Geranium 'Orkney Cherry'
Common Name: cranesbill 
Type: Herbaceous perennial
Family: Geraniaceae
Zone: 5 to 8
Height: 0.50 to 1.00 feet
Spread: 1.00 to 2.00 feet
Bloom Time: May to frost
Bloom Description: Pink with white throats
Sun: Full sun to part shade
Water: Medium
Maintenance: Low
Flower: Showy
Attracts: Butterflies
Tolerate: Rabbit, Deer


Easily grown in average, medium moisture, well-drained soils in full sun to part shade. Prefers moist, organic soils. Established plants have some drought tolerance. Plants prefer some part afternoon shade in the St. Louis area. In hot summer climates, the primary bloom runs from late spring to early summer (June - July) with a lighter bloom continuing throughout summer into fall. If bloom interrupts in the heat of the summer, plants can be cut back to rejuvenate, shape and/or encourage a late summer/early fall rebloom. In cooler northern climates, plants usually bloom well throughout summer into fall. Side stems may be removed or trimmed at any time to control spread.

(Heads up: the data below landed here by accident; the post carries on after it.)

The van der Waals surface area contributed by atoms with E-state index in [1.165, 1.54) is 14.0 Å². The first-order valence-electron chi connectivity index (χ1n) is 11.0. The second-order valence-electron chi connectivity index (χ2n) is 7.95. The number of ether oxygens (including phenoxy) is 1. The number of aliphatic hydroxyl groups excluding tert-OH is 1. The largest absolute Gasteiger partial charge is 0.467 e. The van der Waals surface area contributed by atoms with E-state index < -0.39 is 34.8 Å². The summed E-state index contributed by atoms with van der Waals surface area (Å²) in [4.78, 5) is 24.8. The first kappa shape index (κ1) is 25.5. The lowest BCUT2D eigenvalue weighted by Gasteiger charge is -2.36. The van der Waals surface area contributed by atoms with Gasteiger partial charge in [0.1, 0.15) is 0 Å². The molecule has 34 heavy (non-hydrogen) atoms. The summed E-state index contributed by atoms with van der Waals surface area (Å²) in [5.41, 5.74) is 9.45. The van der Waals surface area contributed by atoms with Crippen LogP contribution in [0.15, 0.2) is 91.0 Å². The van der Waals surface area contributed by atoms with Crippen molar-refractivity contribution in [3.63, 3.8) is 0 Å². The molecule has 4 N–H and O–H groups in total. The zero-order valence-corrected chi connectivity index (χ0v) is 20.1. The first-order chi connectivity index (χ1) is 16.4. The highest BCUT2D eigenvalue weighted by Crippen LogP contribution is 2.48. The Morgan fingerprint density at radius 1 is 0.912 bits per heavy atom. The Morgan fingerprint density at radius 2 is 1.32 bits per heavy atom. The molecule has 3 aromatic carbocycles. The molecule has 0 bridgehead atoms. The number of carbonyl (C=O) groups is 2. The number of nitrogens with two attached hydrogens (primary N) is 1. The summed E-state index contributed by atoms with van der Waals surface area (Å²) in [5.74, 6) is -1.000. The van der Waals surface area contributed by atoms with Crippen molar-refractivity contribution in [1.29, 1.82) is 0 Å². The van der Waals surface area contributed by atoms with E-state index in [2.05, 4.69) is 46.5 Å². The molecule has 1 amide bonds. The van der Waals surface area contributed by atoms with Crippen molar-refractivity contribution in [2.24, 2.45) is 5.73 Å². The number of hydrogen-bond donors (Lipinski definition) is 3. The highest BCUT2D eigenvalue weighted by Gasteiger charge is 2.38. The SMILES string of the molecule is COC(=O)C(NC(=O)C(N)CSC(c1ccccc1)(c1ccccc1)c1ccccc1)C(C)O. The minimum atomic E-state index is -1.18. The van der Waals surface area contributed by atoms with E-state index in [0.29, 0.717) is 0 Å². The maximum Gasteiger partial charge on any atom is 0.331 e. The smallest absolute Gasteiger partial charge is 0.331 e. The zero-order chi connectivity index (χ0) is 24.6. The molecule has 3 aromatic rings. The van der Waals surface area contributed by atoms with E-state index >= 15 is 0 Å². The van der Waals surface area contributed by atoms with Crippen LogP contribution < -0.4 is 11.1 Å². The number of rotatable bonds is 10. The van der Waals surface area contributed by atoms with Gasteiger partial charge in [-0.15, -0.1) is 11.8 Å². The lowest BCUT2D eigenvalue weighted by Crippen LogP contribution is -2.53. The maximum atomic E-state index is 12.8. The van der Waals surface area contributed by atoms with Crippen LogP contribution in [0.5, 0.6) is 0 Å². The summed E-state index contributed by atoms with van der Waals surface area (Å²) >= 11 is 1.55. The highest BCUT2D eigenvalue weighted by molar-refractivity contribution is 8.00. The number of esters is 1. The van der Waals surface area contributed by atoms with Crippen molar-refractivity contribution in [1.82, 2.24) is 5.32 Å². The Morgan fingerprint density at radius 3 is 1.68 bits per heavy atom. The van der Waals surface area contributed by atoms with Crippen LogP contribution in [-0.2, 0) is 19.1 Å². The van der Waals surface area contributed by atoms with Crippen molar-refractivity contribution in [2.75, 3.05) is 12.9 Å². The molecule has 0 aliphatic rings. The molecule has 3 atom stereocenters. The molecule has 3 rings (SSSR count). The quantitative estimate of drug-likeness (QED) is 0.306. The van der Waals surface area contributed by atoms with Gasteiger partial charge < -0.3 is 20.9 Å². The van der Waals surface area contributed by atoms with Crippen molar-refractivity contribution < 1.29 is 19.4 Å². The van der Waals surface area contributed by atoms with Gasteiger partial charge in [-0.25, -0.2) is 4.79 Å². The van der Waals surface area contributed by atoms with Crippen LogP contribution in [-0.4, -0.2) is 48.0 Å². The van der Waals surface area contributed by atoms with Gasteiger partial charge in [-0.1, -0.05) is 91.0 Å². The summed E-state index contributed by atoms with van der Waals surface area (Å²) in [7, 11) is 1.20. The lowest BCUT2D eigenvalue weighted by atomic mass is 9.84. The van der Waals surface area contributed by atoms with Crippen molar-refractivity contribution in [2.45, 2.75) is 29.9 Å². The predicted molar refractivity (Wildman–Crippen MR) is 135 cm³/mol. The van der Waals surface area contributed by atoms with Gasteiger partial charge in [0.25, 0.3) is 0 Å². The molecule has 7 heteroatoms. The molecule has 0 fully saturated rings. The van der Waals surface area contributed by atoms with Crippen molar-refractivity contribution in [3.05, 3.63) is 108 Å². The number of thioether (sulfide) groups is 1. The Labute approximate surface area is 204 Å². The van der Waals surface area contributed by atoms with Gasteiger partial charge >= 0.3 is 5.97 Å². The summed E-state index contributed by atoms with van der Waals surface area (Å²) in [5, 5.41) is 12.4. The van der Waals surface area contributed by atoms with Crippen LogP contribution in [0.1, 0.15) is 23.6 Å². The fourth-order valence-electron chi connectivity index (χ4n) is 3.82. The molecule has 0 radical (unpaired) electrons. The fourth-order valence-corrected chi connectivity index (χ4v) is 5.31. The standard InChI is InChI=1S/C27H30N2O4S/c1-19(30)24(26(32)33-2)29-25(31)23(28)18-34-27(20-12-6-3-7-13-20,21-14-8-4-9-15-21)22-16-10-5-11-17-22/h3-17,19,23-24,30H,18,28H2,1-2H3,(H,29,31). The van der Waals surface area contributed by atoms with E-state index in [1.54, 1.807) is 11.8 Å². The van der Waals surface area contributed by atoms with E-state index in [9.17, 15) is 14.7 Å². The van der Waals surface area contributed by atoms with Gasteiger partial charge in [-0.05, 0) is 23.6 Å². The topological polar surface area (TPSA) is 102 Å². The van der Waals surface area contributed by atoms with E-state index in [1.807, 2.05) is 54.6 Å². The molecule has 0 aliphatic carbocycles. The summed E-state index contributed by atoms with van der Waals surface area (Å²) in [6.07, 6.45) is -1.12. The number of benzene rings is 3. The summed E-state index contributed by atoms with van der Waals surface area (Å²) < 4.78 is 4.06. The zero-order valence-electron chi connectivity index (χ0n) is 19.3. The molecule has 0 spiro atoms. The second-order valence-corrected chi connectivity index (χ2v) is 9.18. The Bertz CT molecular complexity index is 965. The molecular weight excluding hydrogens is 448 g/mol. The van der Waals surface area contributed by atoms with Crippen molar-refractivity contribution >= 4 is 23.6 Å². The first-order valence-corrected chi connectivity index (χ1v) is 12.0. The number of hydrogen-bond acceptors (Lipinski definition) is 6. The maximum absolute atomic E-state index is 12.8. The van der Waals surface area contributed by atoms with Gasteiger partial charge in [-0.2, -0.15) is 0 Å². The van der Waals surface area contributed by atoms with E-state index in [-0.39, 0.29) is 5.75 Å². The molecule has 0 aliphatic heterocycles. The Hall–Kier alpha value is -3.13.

Noteworthy Characteristics

Geranium is a genus of about 300 species of annuals and herbaceous perennials from temperate regions. Many make excellent garden plants and many hybrids have been made.

Genus name comes from the Greek word geranos meaning crane in reference to the fruit which purportedly resembles the head and beak of a crane.

‘Orkney Cherry’ is a compact hardy geranium hybrid that is noted for its bronze foliage and prolific summer to frost bloom of pink flowers. It typically grows in dense mounds to 10” tall, but spreads to as much as 24” wide. Five-petaled, pink flowers with reddish veins and white throats bloom from late May to September (sometimes to frost) on stems clad with deeply lobed bronze-green leaves. Reduced flowering will occur in hot summer weather in the St. Louis area. Foliage forms an attractive ground cover throughout the growing season. ‘Orkney Cherry’ was bred by Alan Bremner at the Orkney Islands north of Scotland.


No serious insect or disease problems. Some susceptibility to leaf spots and rusts.


Rock gardens, cottage gardens or borders. Mass for ground cover. Containers.

Grow along stone walls.